On their latest album, “Sun and Shade,” Brooklyn-based experimental rockers Woods are all about the krautrock. Birthed in early-’70s Germany and characterized by electronic textures, rigid 4/4 drumbeats and a general disregard for traditional song structure, krautrock doesn’t have the most PC tag. But it has influenced generations of electronic artists, avant-garde composers and indie rock bands. Ahead of Woods’ show Saturday at the Rock and Roll Hotel, we offer a handy primer on the genre.
Tangerine Dream: Remember the eerie synth music that played during Tom Cruise and Rebecca De Mornay’s train sex scene in “Risky Business”? That was Tangerine Dream, which formed in 1967 and explored a dark ambience that made it an ideal soundtrack group. Where to start: “Rubycon” (1975)
Can: One of the genre’s most revered bands, Can emphasized what it called “collective spontaneity,” which took the form of hypnotic, repetitive rhythms and lead singer Damo Suzuki’s chanted, unintelligible vocals. Where to start: “Future Days” (1973)
Kraftwerk: This Düsseldorf group pioneered the “robot pop” genre, using homemade synths and vocoders. In the mid-’70s, it scored a surprise hit with “Autobahn,” which remains one of the best road-trip songs ever devised. Where to start: “Autobahn” (1974)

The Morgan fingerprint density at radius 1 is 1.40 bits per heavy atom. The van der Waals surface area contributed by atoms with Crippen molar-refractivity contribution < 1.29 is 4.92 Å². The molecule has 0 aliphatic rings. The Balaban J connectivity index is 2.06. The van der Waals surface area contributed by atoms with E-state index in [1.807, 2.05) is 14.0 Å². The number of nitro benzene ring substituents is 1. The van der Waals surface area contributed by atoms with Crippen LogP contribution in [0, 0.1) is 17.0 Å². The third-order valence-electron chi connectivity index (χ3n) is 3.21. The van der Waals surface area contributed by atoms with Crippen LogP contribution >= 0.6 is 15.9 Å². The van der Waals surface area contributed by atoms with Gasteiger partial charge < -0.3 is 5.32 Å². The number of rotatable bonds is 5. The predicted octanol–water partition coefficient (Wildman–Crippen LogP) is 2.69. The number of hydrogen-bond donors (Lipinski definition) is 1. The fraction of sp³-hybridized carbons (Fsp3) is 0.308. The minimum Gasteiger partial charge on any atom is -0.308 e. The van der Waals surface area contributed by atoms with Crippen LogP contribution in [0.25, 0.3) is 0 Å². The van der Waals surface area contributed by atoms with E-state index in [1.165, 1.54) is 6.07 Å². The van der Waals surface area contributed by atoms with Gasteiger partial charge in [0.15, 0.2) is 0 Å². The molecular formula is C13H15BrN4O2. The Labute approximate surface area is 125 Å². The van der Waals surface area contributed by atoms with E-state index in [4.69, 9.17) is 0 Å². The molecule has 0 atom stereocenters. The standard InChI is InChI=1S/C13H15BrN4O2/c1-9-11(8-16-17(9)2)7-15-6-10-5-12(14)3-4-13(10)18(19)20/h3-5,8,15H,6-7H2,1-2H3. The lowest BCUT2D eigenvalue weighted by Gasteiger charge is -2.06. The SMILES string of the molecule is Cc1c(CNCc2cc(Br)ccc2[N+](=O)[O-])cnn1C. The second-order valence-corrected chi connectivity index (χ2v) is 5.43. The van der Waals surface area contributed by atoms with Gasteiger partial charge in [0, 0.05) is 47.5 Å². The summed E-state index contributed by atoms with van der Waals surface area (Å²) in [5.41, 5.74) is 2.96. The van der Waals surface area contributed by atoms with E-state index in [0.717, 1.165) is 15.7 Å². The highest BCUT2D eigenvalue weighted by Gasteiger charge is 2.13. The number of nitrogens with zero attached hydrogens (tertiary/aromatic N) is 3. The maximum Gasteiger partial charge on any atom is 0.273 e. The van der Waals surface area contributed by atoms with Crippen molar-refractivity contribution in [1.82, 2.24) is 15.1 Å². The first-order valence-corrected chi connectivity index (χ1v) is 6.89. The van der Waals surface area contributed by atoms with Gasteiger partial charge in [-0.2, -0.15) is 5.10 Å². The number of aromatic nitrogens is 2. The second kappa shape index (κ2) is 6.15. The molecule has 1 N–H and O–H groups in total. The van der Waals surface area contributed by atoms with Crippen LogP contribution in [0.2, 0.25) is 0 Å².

Neu!: An offshoot of Kraftwerk, Neu! was never very popular in its day. Perhaps that had something to do with the band’s penchant for 10-minute-long instrumental jams — like krautrock classic “Hallogallo,” off the band’s first album. Where to start: “Neu!” (1972)
Harmonia: Krautrock’s first supergroup featured members of Neu! and (briefly) Brian Eno, who famously declared it “the world’s most important rock group.” The band’s best recordings were made in 1976 and then shelved for more than 30 years, rabidly sought after by collectors. Where to start: “Tracks & Traces” (2009)Rock and Roll Hotel, 1353 H St. NE; Sat., 8 p.m., $12; 202-388-7625.